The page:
“Accidental” Sexism in the Service Industry

Most of the time, it’s not an accident.

Katelyn Kemmerle
Jul 18, 2019 · 5 min read
Photo by Aditya Vyas on Unsplash

As a young girl in the service industry, unfortunately, experiencing sexism is basically a part of my job description. I work in a movie theatre as a part of an all-white, all-male (except for me, obviously) management team, and the customers never let me forget it. Every time someone asks me “Can I speak to your boss, please?” or “Are you the manager?” — even when I’m standing behind customer service in a suit jacket — I die a little bit inside. They always give my coworkers more respect, stand up straighter when they introduce themselves, or listen to them when they repeat the exact thing that I just told them. For the most part, I don’t think it’s on purpose. Of course, there have been a handful of unpleasant guests that have made their prejudice against women evident, but most of the time, I think it’s purely accidental.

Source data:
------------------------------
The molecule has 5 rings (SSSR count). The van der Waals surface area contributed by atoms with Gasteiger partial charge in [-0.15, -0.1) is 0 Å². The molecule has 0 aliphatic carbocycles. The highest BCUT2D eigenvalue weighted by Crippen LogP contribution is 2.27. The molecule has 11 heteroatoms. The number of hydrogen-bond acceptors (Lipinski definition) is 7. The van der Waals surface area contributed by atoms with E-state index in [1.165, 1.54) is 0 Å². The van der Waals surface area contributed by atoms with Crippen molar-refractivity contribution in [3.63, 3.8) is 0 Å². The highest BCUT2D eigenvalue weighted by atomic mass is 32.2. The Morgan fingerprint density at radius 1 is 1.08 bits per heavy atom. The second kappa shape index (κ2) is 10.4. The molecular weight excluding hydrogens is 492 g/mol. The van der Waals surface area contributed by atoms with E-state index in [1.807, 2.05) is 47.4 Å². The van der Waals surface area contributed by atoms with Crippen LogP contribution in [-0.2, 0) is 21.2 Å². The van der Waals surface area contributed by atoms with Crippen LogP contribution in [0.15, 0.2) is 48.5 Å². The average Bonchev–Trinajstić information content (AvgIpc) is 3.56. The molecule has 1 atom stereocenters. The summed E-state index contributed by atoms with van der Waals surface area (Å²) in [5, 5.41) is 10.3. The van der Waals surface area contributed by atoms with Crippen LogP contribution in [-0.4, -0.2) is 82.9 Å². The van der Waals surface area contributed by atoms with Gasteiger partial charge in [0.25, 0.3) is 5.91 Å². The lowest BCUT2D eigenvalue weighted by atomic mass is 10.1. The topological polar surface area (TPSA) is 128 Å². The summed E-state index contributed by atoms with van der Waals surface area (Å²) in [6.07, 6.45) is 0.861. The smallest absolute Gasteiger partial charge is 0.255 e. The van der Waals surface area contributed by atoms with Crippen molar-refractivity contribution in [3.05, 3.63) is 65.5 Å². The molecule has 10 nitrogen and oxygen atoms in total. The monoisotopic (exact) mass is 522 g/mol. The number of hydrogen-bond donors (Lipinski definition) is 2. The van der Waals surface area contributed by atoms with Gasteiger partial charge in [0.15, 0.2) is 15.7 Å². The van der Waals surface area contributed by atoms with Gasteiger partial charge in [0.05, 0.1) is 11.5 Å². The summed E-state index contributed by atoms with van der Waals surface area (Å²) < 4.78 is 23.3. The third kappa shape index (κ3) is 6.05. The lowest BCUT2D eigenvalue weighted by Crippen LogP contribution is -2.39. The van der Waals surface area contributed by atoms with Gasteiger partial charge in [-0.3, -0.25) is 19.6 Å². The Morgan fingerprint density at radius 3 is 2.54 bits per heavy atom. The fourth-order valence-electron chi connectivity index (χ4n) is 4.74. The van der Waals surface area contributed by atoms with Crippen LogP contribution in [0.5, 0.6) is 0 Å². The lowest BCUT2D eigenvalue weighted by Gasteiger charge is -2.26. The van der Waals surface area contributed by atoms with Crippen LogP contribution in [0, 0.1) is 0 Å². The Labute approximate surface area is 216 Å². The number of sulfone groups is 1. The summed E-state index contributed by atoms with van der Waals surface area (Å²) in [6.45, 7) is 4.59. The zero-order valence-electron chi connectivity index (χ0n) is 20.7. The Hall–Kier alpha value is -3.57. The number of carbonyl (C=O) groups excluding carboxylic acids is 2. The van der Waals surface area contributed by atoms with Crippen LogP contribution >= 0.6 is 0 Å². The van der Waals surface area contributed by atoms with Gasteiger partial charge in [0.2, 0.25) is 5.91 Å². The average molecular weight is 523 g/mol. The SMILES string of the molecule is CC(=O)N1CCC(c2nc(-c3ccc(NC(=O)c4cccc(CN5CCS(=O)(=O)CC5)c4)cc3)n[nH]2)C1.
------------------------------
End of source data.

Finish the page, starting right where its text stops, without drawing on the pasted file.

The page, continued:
“Oh, I thought he was the manager.”

“I’m not going to sit here and listen to a little girl standing behind a desk.”

“I’m sure he didn’t mean it that way. He’s actually a really nice guy!”

After I clocked out that day, I was upset — but not at the blatant sexism from my superior. It was more so the fact that my coworkers didn’t see anything wrong in how he acted towards me. It’s hard feeling patronized by someone in a position much higher than you, but it’s even worse when it comes from the people on the same level as me.

Whether prejudice is on purpose or “accidental”, it still cuts just as deep. Why is it such a wild idea that I, a twenty-something year old woman, can be a supervisor? Or enforce policy just the same as my male counterparts? Or shake the hand of my district manager? Sexism in the service industry will not stop thriving until we take the time to break it with our bare hands. It may take awhile to break into the boys club, but it will happen. We will get there.

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Katelyn Kemmerle

Written by

Just a 24 year old girl trying to navigate life by telling stories and feeding a crippling caffeine addiction. // 120 pounds of muscle, steel and text appeal.

The Startup

Get smarter at building your thing. Follow to join The Startup’s +8 million monthly readers & +794K followers.

Katelyn Kemmerle

Written by

Just a 24 year old girl trying to navigate life by telling stories and feeding a crippling caffeine addiction. // 120 pounds of muscle, steel and text appeal.

The Startup

Get smarter at building your thing. Follow to join The Startup’s +8 million monthly readers & +794K followers.

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